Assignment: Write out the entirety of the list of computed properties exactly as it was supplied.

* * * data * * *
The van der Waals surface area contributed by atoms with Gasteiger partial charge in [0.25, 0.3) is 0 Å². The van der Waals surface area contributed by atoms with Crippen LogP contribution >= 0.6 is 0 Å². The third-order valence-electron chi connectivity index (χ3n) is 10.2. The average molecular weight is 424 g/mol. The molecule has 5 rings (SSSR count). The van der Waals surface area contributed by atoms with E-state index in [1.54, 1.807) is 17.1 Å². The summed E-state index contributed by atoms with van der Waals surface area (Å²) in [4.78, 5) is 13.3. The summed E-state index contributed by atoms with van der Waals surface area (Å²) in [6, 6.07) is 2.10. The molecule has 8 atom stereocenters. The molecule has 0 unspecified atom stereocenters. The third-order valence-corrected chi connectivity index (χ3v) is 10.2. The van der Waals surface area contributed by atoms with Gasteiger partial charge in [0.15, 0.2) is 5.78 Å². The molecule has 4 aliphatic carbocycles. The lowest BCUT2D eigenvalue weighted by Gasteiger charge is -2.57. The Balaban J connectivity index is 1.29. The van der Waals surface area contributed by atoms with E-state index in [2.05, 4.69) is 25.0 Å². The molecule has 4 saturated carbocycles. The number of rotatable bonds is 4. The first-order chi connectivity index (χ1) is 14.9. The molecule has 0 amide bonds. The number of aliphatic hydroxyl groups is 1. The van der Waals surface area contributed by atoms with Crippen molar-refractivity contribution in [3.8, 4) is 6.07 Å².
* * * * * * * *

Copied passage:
The van der Waals surface area contributed by atoms with Gasteiger partial charge in [0.25, 0.3) is 0 Å². The van der Waals surface area contributed by atoms with Crippen LogP contribution >= 0.6 is 0 Å². The third-order valence-electron chi connectivity index (χ3n) is 10.2. The average molecular weight is 424 g/mol. The molecule has 5 rings (SSSR count). The van der Waals surface area contributed by atoms with E-state index in [1.54, 1.807) is 17.1 Å². The summed E-state index contributed by atoms with van der Waals surface area (Å²) in [4.78, 5) is 13.3. The summed E-state index contributed by atoms with van der Waals surface area (Å²) in [6, 6.07) is 2.10. The molecule has 8 atom stereocenters. The molecule has 0 unspecified atom stereocenters. The third-order valence-corrected chi connectivity index (χ3v) is 10.2. The van der Waals surface area contributed by atoms with Gasteiger partial charge in [0.15, 0.2) is 5.78 Å². The molecule has 4 aliphatic carbocycles. The lowest BCUT2D eigenvalue weighted by Gasteiger charge is -2.57. The Balaban J connectivity index is 1.29. The van der Waals surface area contributed by atoms with E-state index in [2.05, 4.69) is 25.0 Å². The molecule has 4 saturated carbocycles. The number of rotatable bonds is 4. The first-order chi connectivity index (χ1) is 14.9. The molecule has 0 amide bonds. The number of aliphatic hydroxyl groups is 1. The van der Waals surface area contributed by atoms with Crippen molar-refractivity contribution in [3.8, 4) is 6.07 Å².